Why I'm Never Going to the Playground Again

>> Thursday, September 30, 2010

Today I was feeling guilty because I rarely take my son to the playground. We go to the library, the community centre, shopping, and for long daily walks. As soon as he gets over this cold we will start swimming. Still, he loves the playground and I should take him more often. So I put him in our cheap umbrella stroller (because our good stroller is too difficult for me to lug up and down the stairs of our walk-up), and we set off.

Halfway through our journey, I remember why we don't make this trek more often. Though there are about 3 elementary schools less than a ten minute walk away from us, none of them have playgrounds. In my opinion, this is a travesty, but I'll save that for another post. There are no playgrounds anywhere around. We have to walk at least 25 minutes to get to one, which may not seem so long. But then there's the actual playing, and then the 25 minutes back, and. . .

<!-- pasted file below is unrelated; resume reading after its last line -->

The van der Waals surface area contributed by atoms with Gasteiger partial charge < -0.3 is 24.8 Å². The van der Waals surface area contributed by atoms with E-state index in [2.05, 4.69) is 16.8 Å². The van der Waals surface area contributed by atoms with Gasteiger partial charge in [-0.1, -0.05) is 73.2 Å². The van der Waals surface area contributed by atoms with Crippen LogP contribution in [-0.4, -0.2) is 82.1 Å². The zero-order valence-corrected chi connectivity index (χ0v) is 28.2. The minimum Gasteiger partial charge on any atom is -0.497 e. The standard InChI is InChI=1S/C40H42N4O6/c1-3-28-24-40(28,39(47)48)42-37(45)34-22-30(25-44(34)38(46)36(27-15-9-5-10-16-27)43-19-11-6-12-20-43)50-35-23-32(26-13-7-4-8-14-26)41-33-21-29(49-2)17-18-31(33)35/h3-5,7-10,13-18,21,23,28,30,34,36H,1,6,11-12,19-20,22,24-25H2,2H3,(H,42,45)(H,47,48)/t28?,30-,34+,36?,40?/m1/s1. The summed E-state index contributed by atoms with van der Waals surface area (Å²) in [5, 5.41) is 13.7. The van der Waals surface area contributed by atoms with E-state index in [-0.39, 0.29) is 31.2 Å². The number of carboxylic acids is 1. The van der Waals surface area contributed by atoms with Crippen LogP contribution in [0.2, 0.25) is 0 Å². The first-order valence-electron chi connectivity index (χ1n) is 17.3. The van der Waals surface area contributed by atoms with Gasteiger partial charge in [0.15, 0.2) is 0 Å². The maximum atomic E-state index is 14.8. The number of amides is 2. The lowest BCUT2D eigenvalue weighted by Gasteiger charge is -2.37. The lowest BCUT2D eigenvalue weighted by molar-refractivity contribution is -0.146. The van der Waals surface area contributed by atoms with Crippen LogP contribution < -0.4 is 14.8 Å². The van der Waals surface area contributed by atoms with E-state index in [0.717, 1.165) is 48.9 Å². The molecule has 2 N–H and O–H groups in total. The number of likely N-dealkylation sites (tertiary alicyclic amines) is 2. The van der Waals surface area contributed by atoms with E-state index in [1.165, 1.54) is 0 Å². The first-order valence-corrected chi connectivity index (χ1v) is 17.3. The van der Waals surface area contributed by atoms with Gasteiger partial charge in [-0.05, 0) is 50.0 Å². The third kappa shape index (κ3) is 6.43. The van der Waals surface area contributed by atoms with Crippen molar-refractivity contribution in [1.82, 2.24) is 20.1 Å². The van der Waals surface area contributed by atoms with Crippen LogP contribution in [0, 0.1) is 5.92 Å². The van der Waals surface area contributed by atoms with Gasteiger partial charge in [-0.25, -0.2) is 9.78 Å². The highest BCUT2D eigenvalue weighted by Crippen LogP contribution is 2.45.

Anyway. When we finally arrived, I came to the end of the path, and remember the second reason why we don't do this more often. There are hiking and biking trails all through our city (one great thing about this crappy town), but for some reason they stop short of any playround structure. So I had to push my flimsy stroller across a giant, wet football field (apparently it rained last night) to get to the equipment. By the time I arrived, my feet were soaked.